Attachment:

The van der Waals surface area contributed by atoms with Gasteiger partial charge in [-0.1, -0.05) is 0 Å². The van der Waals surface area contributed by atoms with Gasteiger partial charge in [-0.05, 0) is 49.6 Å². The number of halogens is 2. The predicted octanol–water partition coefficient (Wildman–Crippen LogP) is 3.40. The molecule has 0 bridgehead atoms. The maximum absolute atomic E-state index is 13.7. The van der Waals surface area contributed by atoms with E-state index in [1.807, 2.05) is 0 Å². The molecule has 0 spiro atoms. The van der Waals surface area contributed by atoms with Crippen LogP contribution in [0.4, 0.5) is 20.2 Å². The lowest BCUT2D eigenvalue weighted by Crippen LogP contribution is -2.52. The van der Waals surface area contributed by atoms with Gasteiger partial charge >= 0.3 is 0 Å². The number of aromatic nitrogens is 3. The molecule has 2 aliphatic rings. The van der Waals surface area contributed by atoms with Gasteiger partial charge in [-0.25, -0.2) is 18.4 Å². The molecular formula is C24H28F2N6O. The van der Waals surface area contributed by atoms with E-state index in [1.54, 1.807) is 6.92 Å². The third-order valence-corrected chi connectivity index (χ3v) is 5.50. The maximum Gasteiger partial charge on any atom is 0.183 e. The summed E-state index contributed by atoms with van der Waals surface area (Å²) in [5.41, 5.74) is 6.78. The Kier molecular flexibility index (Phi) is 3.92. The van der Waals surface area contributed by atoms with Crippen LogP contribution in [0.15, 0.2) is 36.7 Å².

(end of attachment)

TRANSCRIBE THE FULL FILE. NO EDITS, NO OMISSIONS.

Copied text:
The van der Waals surface area contributed by atoms with Gasteiger partial charge in [-0.1, -0.05) is 0 Å². The van der Waals surface area contributed by atoms with Gasteiger partial charge in [-0.05, 0) is 49.6 Å². The number of halogens is 2. The predicted octanol–water partition coefficient (Wildman–Crippen LogP) is 3.40. The molecule has 0 bridgehead atoms. The maximum absolute atomic E-state index is 13.7. The van der Waals surface area contributed by atoms with E-state index in [1.807, 2.05) is 0 Å². The molecule has 0 spiro atoms. The van der Waals surface area contributed by atoms with Crippen LogP contribution in [0.4, 0.5) is 20.2 Å². The lowest BCUT2D eigenvalue weighted by Crippen LogP contribution is -2.52. The van der Waals surface area contributed by atoms with Gasteiger partial charge >= 0.3 is 0 Å². The number of aromatic nitrogens is 3. The molecule has 2 aliphatic rings. The van der Waals surface area contributed by atoms with Gasteiger partial charge in [-0.25, -0.2) is 18.4 Å². The molecular formula is C24H28F2N6O. The van der Waals surface area contributed by atoms with E-state index in [1.54, 1.807) is 6.92 Å². The third-order valence-corrected chi connectivity index (χ3v) is 5.50. The maximum Gasteiger partial charge on any atom is 0.183 e. The summed E-state index contributed by atoms with van der Waals surface area (Å²) in [5.41, 5.74) is 6.78. The Kier molecular flexibility index (Phi) is 3.92. The van der Waals surface area contributed by atoms with Crippen LogP contribution in [0.15, 0.2) is 36.7 Å².